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Max: The Curse of Brotherhood

Score: 74%
ESRB: Everyone 10+
Publisher: Microsoft Game Studios
Developer: Press Play
Media: Download/1
Players: 1
Genre: Platformer/ Action/ Puzzle

Graphics & Sound:

The predecessor to Max: The Curse of Brotherhood was a cute game (initially for PC and Mac) called Max & the Magic Marker. Based on this, we were expecting a cute side-scrolling Platformer with bold, blocky graphics that would lean toward a younger audience. The first game was long on charm, but not so much on subtlety; it felt very much like an indie offering. Booting up The Curse of Brotherhood shows off a higher level of design and polish, plus the camera has moved back a bit to reveal lots of little details in the world around Max. The magic marker of the first game doesnít even make an appearance in the early levels, sending a clear signal that The Curse of Brotherhood is working on a fresh palette.

The look and feel of this game is best compared to Limbo, both in terms of the graphics and the perspective youíre given on the action. Later levels set in the dark start to look extremely familiar to fans of Limbo or other platforming titles that use light and shadow in a painterly fashion. Light or dark, color or monochrome, The Curse of Brotherhood is nothing if not well designed. The character and background animations are smooth and draw you into the gameís world, while the music and sound effects are appropriately timed to create and sustain tension in key spots. There are even animated sequences that play as a reward for exploration or to advance the gameís story between stages.


Gameplay:

The first game in this series focused so much on solving puzzles that it appeared to be more of a physics-based puzzler than a platforming game. The magic marker that Max wields in both games was really the star of the show initially, but Max himself takes center stage in The Curse of Brotherhood. He initially navigates his surroundings through running, jumping, and climbing around a fantasy world after his brother is spirited by a wicked and twisted enemy. Dodging the dangers in your surroundings and the powerful creatures working in service to your enemy form the core of the gameís experience. Along the way, youíll discover your magic marker and add to its abilities.

Some other special pieces of the gameplay include hidden objects that you can collect in each level. The enemy has eyes everywhere, literal eyeballs on stalks that youíll find stuck in obvious and less obvious spots throughout the world of The Curse of Brotherhood. Plucking these out reduces your enemies' ability to see your movements, but mainly serves as a way to earn achievements. Another smaller set of hidden objects can only be found in the gameís most remote areas. Aside from special challenges like this, youíll find your progression through the game happens in a very linear fashion.


Difficulty:

The puzzles in The Curse of Brotherhood are well thought out, but not always well executed. There are numerous areas that youíll need to repeat again and again in order to get just the right timing, and some that feel glitchy. Climbing vines or timing jumps can feel more like luck than skill, and puzzles involving blocks can be particularly glitchy thanks to Maxís tendency to get stuck in tight spaces. One level midway through the game includes a puzzle that involves creating and cutting a tree limb in the hope that it falls into just the right place to form a bridge. A wandering creature in that level can then use the bridge to climb up and help you move forward. This all sounds great until you see how much trial and error is required to drop that limb in exactly the right spot. The margin for error is huge and your frustration level will rise, and this goes double for puzzles where Max dies if you get it wrong. Checkpoints are plentiful, but thatís little comfort when youíre repeating a series of button presses for the 20th time. Thinking back to Limbo we remember plenty of challenging obstacles, but few that didnít give up their secrets after a handful of attempts. Designing levels for what feels like a fair challenge is the difference between a good and bad platformer, and The Curse of Brotherhood mostly ends up straddling that line.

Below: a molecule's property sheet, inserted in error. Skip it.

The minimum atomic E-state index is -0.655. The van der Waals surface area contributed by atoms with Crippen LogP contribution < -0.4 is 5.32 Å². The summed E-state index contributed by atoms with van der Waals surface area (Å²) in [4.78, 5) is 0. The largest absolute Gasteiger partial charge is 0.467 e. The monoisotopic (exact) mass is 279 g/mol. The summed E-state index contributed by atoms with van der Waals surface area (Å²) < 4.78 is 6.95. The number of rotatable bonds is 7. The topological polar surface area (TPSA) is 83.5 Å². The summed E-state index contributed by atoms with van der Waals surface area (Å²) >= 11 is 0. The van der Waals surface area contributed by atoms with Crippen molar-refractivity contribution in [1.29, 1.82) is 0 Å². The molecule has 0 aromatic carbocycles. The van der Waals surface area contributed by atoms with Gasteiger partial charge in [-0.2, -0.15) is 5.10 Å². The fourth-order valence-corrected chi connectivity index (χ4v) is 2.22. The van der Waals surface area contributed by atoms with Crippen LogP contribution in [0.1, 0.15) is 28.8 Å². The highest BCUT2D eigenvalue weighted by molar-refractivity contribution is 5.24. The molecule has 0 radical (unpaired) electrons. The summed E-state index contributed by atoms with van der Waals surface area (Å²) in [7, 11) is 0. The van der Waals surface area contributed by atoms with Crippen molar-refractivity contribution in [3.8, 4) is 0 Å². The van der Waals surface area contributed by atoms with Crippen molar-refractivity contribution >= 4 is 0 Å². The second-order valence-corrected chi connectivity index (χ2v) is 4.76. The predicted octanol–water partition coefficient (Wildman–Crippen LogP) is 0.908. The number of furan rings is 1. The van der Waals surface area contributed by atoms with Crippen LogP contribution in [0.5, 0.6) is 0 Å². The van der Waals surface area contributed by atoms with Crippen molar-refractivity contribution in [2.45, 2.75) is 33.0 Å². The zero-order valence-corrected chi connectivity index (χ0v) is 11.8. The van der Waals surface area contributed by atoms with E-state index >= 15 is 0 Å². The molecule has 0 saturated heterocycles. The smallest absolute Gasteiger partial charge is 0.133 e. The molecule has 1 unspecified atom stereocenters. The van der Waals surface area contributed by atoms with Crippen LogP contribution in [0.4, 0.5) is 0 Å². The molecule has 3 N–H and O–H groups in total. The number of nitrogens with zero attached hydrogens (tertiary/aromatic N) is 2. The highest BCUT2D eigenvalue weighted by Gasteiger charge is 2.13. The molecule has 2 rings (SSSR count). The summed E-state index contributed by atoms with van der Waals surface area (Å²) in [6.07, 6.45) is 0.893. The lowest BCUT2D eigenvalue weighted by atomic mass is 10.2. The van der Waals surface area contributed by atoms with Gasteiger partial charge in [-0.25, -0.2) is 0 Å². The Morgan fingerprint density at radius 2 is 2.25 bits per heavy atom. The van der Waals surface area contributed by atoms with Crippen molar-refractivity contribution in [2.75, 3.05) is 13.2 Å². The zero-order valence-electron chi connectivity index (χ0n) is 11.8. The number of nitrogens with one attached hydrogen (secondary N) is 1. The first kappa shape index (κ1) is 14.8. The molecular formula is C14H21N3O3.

Game Mechanics:

Using the magic marker is much more fun this time around, and intuitive enough with respect to the Xbox 360 controller. Pressing and holding one of the triggers summons the marker, which you can then move around with the Analog Stick. The opposite trigger destroys or cuts elements youíve created with the marker, a critical skill for more advanced puzzles. The line-drawing aspect of the first game still comes into play with tree limbs, but other elements create interesting variety. Earth spires can block enemies or lift Max to otherwise inaccessible spots. Vines can attach to earth or tree limbs, and swing Max across huge gaps. Itís neat to see how elements can be combined to create more advanced puzzles, while remaining intuitive.

Fans of the first game will find this new release much improved, and players who appreciate a thinking-personís platformer should give The Curse of Brotherhood a try. Even with its faults and glitchy challenges, the game manages to summon some solid platforming fun in a really attractive package. The magic marker is equal parts magic and frustration, but itís a unique mechanic that elevates The Curse of Brotherhood beyond just the real of an ordinary platformer.


-Fridtjof, GameVortex Communications
AKA Matt Paddock

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